We’ve never met a leader who didn’t want a better culture for their organization. Statements like, “we need to change the culture,” are heard every day in the life of a consultant. What is odd is that the leaders who make these statements usually think they are talking about other people, when in reality they are talking about themselves.
It’s New Year’s morning and I’ve just finished my local newspaper. The front page is about a 25-year-old Rochester man arrested in a reported ISIS-inspired plot to abduct or kill patrons in a neighborhood bar on New Years Eve.1
For engineers in chemical, petrochemical industries
May 31, 2016
The Center for Chemical Process Safety (CCPS) of the American Institute of Chemical Engineers (AIChE) has established a new professional designation for engineers and practitioners working in the chemicals, petrochemicals and affiliated industries. The CCCPS Certified Process Safety Professional certification allows employers to verify an employee or job-seeker’s proficiency in, and ongoing commitment to, process safety principles and practices and to verify that they are trained and invested in the latest process safety techniques and knowledge.
Over the past two decades, many leading organizations have achieved consistent improvement in injury prevention. On average, US private companies reduced their injury rates by 62% between 1994 and 2014. But those dramatic reductions in injuries haven’t translated into reductions in workplace fatalities, which dropped by just 34% in the same period.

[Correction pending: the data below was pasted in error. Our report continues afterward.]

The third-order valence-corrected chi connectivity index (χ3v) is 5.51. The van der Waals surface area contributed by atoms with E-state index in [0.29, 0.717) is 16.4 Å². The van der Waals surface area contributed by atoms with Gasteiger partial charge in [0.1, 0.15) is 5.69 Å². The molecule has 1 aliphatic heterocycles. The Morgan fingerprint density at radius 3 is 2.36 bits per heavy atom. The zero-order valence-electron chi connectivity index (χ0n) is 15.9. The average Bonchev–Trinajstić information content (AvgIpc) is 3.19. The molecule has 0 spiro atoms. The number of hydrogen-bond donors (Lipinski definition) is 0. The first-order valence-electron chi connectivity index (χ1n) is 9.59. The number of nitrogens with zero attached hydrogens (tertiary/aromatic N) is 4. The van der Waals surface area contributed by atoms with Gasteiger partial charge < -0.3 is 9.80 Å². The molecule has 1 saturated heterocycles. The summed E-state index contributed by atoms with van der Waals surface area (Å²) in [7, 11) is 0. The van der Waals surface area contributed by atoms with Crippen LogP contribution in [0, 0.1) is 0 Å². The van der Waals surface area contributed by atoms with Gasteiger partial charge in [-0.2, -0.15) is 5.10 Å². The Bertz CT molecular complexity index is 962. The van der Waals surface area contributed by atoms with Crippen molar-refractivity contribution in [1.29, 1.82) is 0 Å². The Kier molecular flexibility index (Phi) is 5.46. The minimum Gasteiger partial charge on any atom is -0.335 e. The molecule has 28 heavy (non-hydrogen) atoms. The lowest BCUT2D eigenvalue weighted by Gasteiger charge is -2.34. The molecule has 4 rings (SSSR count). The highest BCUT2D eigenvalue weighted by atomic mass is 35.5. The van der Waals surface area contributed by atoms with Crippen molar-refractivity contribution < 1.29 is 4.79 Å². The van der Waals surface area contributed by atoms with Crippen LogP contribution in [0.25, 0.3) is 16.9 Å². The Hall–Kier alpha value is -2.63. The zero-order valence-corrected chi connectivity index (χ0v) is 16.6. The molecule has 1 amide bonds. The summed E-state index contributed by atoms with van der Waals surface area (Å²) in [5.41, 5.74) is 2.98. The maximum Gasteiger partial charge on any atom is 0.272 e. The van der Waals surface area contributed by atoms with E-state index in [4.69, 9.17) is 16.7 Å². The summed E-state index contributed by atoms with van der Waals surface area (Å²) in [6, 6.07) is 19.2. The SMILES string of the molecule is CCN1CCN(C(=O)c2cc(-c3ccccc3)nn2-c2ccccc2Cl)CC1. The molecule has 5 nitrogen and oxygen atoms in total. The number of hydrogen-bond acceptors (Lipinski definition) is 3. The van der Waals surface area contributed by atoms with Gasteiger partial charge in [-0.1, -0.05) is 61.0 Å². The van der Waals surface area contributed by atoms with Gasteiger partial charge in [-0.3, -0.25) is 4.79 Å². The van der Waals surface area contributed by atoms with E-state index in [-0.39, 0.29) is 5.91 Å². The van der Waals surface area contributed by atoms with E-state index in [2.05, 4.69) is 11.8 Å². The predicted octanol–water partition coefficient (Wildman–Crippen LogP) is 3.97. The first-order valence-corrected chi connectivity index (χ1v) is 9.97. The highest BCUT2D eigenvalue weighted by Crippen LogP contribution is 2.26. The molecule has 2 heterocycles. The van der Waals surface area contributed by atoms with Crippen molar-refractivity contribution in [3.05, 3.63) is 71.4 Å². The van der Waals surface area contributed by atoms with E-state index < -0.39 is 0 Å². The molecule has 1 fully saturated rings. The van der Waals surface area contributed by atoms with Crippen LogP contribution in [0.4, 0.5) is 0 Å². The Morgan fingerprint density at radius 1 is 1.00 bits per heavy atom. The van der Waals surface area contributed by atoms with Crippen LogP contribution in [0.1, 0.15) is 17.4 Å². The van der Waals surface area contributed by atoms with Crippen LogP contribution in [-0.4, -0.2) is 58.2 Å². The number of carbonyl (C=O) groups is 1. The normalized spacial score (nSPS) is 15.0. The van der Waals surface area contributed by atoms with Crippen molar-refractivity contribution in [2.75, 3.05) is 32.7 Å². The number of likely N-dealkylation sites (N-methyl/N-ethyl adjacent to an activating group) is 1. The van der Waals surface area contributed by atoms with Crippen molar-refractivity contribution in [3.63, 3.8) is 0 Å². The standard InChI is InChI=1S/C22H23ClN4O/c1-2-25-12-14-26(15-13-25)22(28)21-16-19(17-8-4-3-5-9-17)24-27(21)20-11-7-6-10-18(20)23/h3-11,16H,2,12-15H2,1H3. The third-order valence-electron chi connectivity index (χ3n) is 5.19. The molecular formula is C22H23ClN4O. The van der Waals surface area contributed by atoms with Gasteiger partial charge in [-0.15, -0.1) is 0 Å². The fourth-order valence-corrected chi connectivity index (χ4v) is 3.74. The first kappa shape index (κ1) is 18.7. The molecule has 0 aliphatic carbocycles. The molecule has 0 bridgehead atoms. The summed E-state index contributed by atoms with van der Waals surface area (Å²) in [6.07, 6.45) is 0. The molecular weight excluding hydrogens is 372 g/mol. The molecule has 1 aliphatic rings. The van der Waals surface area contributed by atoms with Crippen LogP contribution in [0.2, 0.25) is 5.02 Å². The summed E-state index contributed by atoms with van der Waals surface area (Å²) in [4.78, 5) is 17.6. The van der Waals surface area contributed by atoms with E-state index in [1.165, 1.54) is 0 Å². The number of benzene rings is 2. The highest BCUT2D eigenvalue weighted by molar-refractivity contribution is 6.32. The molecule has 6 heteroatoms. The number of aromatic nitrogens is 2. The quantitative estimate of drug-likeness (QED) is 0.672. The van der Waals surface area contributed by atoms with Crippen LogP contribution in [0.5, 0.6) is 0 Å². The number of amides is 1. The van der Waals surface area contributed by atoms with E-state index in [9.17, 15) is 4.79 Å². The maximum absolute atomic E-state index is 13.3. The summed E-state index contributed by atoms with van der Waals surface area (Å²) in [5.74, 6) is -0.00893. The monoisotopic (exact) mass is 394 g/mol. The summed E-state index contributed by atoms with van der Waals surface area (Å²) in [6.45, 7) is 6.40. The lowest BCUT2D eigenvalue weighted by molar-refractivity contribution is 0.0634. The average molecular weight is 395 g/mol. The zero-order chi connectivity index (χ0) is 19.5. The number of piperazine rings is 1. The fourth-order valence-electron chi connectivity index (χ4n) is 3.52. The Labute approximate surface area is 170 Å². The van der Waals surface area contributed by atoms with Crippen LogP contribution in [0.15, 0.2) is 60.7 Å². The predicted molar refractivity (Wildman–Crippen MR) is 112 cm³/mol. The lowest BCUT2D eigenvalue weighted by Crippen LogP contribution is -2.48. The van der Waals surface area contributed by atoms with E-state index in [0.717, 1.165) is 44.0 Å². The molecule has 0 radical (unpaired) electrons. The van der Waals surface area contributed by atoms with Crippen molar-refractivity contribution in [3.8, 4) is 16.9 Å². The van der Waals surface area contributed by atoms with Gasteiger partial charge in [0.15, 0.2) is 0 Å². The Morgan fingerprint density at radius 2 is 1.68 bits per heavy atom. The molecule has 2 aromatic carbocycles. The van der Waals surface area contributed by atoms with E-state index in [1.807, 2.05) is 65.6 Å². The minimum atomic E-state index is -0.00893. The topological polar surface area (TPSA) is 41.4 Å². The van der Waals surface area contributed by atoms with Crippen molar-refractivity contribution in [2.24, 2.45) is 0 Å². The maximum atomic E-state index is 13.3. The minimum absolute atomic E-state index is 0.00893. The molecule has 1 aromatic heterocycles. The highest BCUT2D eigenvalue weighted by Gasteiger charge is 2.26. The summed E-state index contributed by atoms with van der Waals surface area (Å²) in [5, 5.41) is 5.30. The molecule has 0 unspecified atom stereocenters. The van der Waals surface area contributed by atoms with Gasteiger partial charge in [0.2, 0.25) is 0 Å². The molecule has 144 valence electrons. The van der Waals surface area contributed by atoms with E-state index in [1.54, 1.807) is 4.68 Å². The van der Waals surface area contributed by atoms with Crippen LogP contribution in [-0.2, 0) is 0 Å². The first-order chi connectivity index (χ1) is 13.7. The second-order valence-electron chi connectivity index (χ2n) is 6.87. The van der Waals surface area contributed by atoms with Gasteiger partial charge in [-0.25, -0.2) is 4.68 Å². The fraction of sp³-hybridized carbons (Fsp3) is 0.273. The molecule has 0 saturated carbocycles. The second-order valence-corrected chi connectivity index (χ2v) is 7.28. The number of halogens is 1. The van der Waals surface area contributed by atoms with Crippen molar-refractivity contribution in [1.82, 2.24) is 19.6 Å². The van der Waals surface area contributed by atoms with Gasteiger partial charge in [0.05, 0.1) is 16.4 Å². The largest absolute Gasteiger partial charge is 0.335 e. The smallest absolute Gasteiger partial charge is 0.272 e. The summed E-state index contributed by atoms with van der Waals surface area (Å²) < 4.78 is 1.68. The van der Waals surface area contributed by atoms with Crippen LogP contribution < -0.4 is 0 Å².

The Industrial Bags business of Mondi in North America is doing something right. Its Salt Lake City plant cut its number of recordable injuries in half, from 6 in 2014 to 3 in 2015 and its Louisville plant is now approaching its third consecutive man-incident free year.
In recent days, I’ve been thinking a great deal about humility. Oftentimes humility seems to become more prominently displayed when one is hurt, challenged, or broken in some way. On the other hand, I can’t help but think of the very best leaders I work with on a regular basis. Most are curious and open to learn. Where did that start? Where did it begin?